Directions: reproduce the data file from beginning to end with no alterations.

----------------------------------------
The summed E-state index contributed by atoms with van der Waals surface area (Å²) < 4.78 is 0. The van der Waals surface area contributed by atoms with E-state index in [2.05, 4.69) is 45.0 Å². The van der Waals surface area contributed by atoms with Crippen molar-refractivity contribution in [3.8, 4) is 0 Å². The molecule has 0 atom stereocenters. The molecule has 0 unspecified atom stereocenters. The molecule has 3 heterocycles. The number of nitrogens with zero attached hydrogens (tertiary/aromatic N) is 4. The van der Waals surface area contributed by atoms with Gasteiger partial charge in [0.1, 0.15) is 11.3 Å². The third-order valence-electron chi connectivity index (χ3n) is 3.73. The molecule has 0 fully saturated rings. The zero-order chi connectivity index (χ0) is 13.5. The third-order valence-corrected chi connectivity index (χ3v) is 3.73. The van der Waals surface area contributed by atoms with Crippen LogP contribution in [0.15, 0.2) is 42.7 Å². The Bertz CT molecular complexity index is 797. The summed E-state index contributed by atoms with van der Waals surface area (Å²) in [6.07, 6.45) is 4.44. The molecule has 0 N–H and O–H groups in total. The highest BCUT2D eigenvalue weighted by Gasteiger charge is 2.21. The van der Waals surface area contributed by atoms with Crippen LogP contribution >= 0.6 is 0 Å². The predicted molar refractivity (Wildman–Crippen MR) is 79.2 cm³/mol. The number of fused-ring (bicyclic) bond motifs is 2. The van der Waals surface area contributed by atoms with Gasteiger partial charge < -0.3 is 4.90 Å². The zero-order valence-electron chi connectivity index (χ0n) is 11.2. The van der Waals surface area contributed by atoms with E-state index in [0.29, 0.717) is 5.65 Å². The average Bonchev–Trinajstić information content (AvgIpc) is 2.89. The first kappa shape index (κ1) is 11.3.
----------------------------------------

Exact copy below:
The summed E-state index contributed by atoms with van der Waals surface area (Å²) < 4.78 is 0. The van der Waals surface area contributed by atoms with E-state index in [2.05, 4.69) is 45.0 Å². The van der Waals surface area contributed by atoms with Crippen molar-refractivity contribution in [3.8, 4) is 0 Å². The molecule has 0 atom stereocenters. The molecule has 0 unspecified atom stereocenters. The molecule has 3 heterocycles. The number of nitrogens with zero attached hydrogens (tertiary/aromatic N) is 4. The van der Waals surface area contributed by atoms with Gasteiger partial charge in [0.1, 0.15) is 11.3 Å². The third-order valence-electron chi connectivity index (χ3n) is 3.73. The molecule has 0 fully saturated rings. The zero-order chi connectivity index (χ0) is 13.5. The third-order valence-corrected chi connectivity index (χ3v) is 3.73. The van der Waals surface area contributed by atoms with Crippen LogP contribution in [0.15, 0.2) is 42.7 Å². The Bertz CT molecular complexity index is 797. The summed E-state index contributed by atoms with van der Waals surface area (Å²) in [6.07, 6.45) is 4.44. The molecule has 0 N–H and O–H groups in total. The highest BCUT2D eigenvalue weighted by Gasteiger charge is 2.21. The van der Waals surface area contributed by atoms with Crippen LogP contribution >= 0.6 is 0 Å². The predicted molar refractivity (Wildman–Crippen MR) is 79.2 cm³/mol. The number of fused-ring (bicyclic) bond motifs is 2. The van der Waals surface area contributed by atoms with Gasteiger partial charge < -0.3 is 4.90 Å². The zero-order valence-electron chi connectivity index (χ0n) is 11.2. The van der Waals surface area contributed by atoms with E-state index in [0.29, 0.717) is 5.65 Å². The average Bonchev–Trinajstić information content (AvgIpc) is 2.89. The first kappa shape index (κ1) is 11.3.